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Italian Language Meeting – October 27, 2021
October 27, 2021 @ 6:00 pm - 8:30 pm
When: October 27, 2021
Where: St. Clement’s Episcopal Church, 1501 32nd Ave. S, Seattle 98144
Speaker: Albert Sbragia
Topic: Prima dei Romani . . . Gli Etruschi!
Gli etruschi costituirono la prima grande civiltà autoctona della pensiola italiana, con un territorio corrispondente all’incirca alla Toscana, all’Umbria e al Lazio settentrionale con propaggini nell’Italia del Nord e del Sud. Gli etruschi furono una potenza importante nel mare mediterraneo. Ebbero rapporti commerciali e artistici con i greci e con il mediterraneo orientale ed esercitarono una profonda influenza sulla prima civiltà romana. Popolo misterioso anche per i romani a causa della loro lingua non-indoeuropea e dei loro riti religiosi segreti la civiltà etrusca scomparve quasi del tutto dopo la conquista romana nei primi secoli avanti Cristo. Esploreremo questa affascinante civiltà, i suoi contributi alla civiltà’ occidentale e la sua arte.
Before the Romans… the ETRUSCANS
The Etruscans were the first great indigenous civilization of the Italian peninsula, whose territory corresponded more or less to contemporary Tuscany, Umbria and northern Lazio with extensions into northern and southern Italy. The Etruscans were an important power in the Mediterranean. They had commercial and artistic ties with the Greeks and the eastern Mediterranean and they exercised a profound influence on early Roman civilization. A mysterious people even for the Romans because of their non-Indo-European language and their secret religious rites, Etruscan civilization disappeared almost completely after the Roman conquest in the early centuries BC. We will explore this fascinating civilization, its contributions to Western civilization and its art.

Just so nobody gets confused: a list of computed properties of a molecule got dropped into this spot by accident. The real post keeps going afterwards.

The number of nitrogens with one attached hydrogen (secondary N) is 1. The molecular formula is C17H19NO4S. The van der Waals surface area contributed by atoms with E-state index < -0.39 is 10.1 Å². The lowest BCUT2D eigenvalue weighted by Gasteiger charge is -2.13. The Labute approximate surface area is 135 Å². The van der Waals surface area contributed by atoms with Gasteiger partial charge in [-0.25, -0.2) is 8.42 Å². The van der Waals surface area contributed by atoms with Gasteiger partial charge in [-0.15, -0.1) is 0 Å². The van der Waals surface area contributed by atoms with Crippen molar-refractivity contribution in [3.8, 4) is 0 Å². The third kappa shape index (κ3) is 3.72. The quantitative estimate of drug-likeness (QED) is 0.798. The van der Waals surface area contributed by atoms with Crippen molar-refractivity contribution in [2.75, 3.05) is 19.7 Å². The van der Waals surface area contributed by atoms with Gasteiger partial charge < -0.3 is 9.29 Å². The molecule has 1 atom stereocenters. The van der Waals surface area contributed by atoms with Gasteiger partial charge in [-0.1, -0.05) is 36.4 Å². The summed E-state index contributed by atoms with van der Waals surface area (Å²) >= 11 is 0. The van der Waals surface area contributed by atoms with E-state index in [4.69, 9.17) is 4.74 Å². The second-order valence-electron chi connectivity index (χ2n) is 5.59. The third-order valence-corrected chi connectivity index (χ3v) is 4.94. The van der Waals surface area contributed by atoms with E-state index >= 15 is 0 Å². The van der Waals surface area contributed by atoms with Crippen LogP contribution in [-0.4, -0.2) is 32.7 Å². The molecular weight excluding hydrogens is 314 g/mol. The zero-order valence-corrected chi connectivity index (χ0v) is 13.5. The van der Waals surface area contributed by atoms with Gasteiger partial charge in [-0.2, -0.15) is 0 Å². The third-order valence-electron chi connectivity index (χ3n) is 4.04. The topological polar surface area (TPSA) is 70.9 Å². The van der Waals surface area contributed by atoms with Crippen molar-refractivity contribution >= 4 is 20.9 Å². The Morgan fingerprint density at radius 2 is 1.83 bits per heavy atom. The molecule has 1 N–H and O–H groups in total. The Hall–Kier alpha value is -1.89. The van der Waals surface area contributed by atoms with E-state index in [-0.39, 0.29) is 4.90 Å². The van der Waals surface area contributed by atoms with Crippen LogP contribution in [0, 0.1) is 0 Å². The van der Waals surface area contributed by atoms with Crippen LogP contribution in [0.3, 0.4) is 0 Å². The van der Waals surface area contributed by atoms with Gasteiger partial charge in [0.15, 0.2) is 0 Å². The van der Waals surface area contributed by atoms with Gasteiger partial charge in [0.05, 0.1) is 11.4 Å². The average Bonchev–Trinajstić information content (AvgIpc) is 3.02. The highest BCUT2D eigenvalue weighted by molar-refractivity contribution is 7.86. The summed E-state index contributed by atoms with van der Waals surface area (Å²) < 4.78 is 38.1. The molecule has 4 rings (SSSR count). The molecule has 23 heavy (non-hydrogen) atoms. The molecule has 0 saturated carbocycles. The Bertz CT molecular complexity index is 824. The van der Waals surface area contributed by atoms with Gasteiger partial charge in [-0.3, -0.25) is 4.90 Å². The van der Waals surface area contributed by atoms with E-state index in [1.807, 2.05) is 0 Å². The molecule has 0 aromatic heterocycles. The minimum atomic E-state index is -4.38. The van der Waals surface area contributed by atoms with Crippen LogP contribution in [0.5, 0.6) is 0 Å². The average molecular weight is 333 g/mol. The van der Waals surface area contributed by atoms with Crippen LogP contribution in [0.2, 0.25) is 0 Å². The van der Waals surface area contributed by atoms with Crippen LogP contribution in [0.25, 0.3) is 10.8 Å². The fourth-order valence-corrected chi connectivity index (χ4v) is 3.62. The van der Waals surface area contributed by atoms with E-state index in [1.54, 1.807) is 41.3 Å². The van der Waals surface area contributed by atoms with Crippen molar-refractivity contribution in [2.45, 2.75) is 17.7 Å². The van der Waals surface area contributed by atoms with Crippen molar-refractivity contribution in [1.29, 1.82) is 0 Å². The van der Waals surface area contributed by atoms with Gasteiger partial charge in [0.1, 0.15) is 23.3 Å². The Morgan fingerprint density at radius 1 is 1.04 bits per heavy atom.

Albert Sbragia is an Associate Professor of Italian Studies at the University of Washington, member of the Cinema Studies program in the Department of Comparative Literature, and a faculty member of the European Studies program. His publications include a book, Carlo Emilio Gadda and the Modern Macaronic (University Press of Florida, 1996), and publications on 19th Century and 20th Century Italian literature and culture. His current research project is entitled “Modernity in Rome” and deals with urbanistic, literary, and visual constructions of the Italian capital from 1870 to the present. He also teaches in the Italian Studies program at the UW Center in Rome.
DANTE ALIGHIERI SOCIETY OF WASHINGTON
Live Meeting COVID Guidelines
Even as COVID variants continue to plague the population, we are trying to return to offering live meetings for Dante this season. We’ve all been longing for a return to shared meals, and since this is foundational to Dante activities, we want to make it possible. Following the guidelines and regulations now in place by many workplaces, public venues and community groups, the Dante Board of Directors has agreed to the guidelines listed below as an acceptable plan to keep us as safe as possible when meeting in person.
1) Please do not attend if you have been exposed to COVID, or are experiencing any symptoms of illness. We will make best efforts to record the presentations so that those who cannot attend in person can enjoy them afterwards. There will also be a few meetings presented on ZOOM instead of live this season, for all to enjoy like last year.
2) Masks are encouraged. Although no longer required, we encourage attendees to wear masks when not eating or drinking.
Thank you again for your understanding and observance of these guidelines. Let’s work together to control COVID!!!